Circuit Logic of Avoidance and Attraction

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Science  14 Jun 2013:
Vol. 340, Issue 6138, pp. 1295-1297
DOI: 10.1126/science.1240139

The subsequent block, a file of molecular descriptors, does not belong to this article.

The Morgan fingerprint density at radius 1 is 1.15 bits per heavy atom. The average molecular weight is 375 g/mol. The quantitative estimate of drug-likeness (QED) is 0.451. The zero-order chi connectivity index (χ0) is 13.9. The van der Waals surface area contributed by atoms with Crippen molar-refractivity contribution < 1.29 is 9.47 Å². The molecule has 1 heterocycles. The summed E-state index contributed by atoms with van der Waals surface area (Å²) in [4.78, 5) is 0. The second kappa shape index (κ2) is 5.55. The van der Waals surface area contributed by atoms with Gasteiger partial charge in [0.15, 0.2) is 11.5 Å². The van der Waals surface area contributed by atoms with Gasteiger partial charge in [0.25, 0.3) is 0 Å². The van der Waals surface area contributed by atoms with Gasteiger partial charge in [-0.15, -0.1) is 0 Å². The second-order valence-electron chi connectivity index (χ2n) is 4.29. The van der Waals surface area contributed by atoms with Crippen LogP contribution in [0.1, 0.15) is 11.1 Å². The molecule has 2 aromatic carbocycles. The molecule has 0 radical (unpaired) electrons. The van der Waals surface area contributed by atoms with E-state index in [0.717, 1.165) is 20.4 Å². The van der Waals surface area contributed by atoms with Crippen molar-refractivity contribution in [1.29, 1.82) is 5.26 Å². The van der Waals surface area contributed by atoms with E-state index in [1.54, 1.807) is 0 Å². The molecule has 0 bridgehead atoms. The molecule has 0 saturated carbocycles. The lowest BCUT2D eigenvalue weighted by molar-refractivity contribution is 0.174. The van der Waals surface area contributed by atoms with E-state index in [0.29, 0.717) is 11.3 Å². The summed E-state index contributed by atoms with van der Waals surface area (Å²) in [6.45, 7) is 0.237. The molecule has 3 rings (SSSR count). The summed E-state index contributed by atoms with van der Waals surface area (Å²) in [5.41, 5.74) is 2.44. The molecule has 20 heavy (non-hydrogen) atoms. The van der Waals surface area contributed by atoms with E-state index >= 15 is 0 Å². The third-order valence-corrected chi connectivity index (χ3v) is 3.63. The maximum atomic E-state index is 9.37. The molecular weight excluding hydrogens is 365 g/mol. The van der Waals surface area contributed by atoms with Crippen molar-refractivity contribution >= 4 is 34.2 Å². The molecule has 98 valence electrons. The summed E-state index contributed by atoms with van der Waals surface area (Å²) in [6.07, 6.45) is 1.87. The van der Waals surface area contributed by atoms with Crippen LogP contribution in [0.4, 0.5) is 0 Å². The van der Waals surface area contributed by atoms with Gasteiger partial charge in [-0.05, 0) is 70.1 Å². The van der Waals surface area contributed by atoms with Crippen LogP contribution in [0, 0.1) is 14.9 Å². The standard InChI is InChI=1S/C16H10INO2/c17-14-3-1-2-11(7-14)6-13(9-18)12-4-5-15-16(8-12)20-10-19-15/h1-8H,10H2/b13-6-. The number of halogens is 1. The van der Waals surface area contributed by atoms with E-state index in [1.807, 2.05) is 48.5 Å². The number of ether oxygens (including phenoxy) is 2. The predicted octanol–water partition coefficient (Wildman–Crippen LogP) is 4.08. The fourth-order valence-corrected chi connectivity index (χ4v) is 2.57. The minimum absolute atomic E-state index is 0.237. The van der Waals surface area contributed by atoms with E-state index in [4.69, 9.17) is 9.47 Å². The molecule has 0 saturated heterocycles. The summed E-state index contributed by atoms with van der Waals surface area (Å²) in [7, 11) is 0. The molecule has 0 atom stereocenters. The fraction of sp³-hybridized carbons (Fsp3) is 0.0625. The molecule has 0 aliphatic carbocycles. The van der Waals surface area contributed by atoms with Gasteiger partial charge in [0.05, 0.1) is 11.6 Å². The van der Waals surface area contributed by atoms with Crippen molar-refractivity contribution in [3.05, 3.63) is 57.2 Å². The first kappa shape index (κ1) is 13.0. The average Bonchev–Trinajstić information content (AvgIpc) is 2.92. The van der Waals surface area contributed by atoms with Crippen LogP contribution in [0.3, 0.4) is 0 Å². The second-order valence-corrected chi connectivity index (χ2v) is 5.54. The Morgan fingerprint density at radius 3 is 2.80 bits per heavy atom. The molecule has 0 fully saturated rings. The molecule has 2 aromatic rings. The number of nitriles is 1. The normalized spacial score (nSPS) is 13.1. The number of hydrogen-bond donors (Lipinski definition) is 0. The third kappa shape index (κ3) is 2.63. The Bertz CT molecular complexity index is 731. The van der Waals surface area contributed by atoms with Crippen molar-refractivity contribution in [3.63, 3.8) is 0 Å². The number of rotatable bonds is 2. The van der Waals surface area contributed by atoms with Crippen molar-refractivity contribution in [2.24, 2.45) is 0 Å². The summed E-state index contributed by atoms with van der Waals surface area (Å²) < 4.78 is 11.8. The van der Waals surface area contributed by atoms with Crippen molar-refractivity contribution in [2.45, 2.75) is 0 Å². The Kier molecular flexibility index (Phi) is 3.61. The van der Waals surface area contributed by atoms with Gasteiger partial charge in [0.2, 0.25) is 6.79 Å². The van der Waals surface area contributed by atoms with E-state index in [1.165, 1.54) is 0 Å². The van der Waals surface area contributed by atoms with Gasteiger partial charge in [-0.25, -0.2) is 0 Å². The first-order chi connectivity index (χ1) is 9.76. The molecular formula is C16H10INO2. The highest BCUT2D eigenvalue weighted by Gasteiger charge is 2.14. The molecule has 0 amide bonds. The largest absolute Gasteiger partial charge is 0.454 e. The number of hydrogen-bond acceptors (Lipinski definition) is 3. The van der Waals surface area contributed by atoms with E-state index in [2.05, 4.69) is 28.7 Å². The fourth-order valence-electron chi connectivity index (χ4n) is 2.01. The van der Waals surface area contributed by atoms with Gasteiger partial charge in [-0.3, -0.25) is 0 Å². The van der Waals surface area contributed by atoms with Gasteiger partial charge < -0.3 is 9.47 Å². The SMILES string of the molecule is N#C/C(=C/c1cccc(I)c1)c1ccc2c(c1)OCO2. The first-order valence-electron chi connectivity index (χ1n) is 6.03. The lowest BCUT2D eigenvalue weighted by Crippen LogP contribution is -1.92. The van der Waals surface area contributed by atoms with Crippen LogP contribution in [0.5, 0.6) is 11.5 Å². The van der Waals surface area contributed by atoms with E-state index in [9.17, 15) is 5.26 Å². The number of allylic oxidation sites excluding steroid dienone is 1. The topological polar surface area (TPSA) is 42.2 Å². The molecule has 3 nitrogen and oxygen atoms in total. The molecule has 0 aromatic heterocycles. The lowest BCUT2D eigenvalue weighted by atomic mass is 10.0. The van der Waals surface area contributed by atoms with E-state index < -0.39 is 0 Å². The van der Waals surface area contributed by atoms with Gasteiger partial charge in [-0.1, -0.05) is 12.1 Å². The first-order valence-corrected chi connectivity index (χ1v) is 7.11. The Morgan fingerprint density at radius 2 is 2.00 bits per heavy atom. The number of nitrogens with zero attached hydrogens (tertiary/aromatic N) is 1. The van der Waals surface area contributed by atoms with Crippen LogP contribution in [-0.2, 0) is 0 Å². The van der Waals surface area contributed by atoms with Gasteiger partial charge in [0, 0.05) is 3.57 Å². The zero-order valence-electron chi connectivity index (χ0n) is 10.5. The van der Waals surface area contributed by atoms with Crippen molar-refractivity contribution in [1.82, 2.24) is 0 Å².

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How an animal responds to a sensory stimulus depends on its intensity. Animals prefer food with moderate concentrations of salt and avoid food high in salt content. Responses may also depend on the context. Carbon dioxide (CO2) emitted by stressed fruit flies elicits an avoidance response (1). However, CO2 emitted by fermenting fruits is tolerated by flies in the context of food odors (2). How is a sensory stimulus encoded when presented at different intensities or in different contexts? On pages 1338 and 1334 in this issue, Lin et al. (3) and Zhang et al. (4) provide new insight into this fascinating problem by investigating how different concentrations of CO2 and salt are encoded by the olfactory and gustatory systems, respectively, in the fruit fly Drosophila melanogaster.